A judge of a Federal High Court in Abuja has faulted a medical report by the National Hospital, Abuja, which placed Olisa Metuh on bed rest in the hospital.
On Tuesday at the Federal High Court in Abuja, Justice Okon Abang, faulted a medical report by the National Hospital Abuja, which placed the embattled National Publicity Secretary of the Peoples Democratic Party (PDP), Olisa Metuh, on bed rest in the hospital.
It was gathered that Olisa Metuh, whose trial was to continue on Tuesday, was absent from court on the strength of the medical report, and the justice said the medical report was unhelpful to the court as it failed to indicate the period that would be sufficient for Metuh’s bed rest at the hospital.
The judge had on Monday adjourned till Tuesday for the continuation of the testimony of the fifth defence witness, Richard Ihediwa. After the case was called on Tuesday, Ihediwa, a journalist who served as special assistant to Metuh, mounted the witness box, but Metuh was absent.
Justice Abang then inquired from Metuh’s lawyer, Dr. Onyechi Ikpeazu (SAN), about the whereabouts of his client. In response, Ikpeazu said the defendant was on a bed rest at the National Hospital, Abuja.
Ikpeazu then passed to the judge a medical report signed by a neurosurgeon consultant at the National Hospital, Dr. O.O Olaleye, confirming that Metuh was in the hospital for a bed rest.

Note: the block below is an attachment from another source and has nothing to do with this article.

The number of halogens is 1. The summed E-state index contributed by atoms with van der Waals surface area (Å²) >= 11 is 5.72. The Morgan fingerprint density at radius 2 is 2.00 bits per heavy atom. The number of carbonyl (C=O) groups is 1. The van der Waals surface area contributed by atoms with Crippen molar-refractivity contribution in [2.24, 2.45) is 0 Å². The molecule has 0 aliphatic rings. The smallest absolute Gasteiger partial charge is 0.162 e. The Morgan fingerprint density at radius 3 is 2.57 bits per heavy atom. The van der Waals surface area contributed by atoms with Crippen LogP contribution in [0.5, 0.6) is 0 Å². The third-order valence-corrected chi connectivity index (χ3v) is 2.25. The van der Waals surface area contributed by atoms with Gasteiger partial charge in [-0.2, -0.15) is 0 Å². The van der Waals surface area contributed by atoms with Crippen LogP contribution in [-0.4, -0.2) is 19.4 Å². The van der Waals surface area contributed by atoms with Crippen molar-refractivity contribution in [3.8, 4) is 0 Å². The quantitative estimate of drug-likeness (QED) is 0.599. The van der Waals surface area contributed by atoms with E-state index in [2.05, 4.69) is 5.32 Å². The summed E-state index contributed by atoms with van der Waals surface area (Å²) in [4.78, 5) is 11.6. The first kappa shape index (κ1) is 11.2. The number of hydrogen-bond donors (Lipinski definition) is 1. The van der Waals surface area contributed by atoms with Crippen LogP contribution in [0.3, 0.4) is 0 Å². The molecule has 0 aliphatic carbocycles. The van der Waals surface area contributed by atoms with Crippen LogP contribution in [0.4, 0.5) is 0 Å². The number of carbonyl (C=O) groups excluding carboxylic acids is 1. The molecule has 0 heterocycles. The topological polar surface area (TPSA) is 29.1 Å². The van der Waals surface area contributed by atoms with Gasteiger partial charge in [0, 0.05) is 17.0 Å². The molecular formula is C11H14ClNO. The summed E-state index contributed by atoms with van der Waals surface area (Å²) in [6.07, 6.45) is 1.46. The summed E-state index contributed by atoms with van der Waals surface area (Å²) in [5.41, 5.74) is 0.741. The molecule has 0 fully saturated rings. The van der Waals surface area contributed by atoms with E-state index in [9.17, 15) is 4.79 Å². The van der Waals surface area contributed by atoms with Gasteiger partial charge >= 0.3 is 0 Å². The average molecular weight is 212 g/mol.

The lawyer sought an adjournment of the case contending that the situation in section 352(4) of the Administration of Criminal Justice Act 2015, in which the judge is allowed to proceed with a criminal trial without the defendant present in court, had not arisen.
The provision of the law provides that the court may proceed with a criminal trial if a defendant already granted bail is absent from court in violation of a court order or in the absence of any good reason for the absence of the defendant.
In a ruling which the judge delivered after entertaining the submission of parties to the case, noted that although, Metuh had good reason to be absent from court, the medical report was unhelpful, as it failed to indicate the period which the rest would last.
The judge said the omission of the period for the bed rest in the medical report had left doubt as to whether the report was issued in bad or good faith. He ruled, “I have considered section 352(4) and 266(a) and (b) of the Administration of Criminal Justice Act cited by counsel.
“I think the first defendant has good reason to be absent from court today. The medical report is not really helpful to the court as to the period he will be on the bed rest.
“As an expert, the medical doctor ought to have provided the period in his medical report which the first defendant would have had an adequate and sufficient bed rest.
“I have been wondering if this omission was in good or bad faith because it is expected of a medical doctor to have stated the period of the bed rest. It cannot be hanging in the air.”
The judge then fixed May 30 for continuation of the trial. He ruled, “Since the medical report is not sufficient the court is enjoined to be guided by section 396(5) of ACJ act. In the light of this, this matter is adjourned till May 30 without fail for the continuation of the evidence-in-chief of the fifth defence witness.”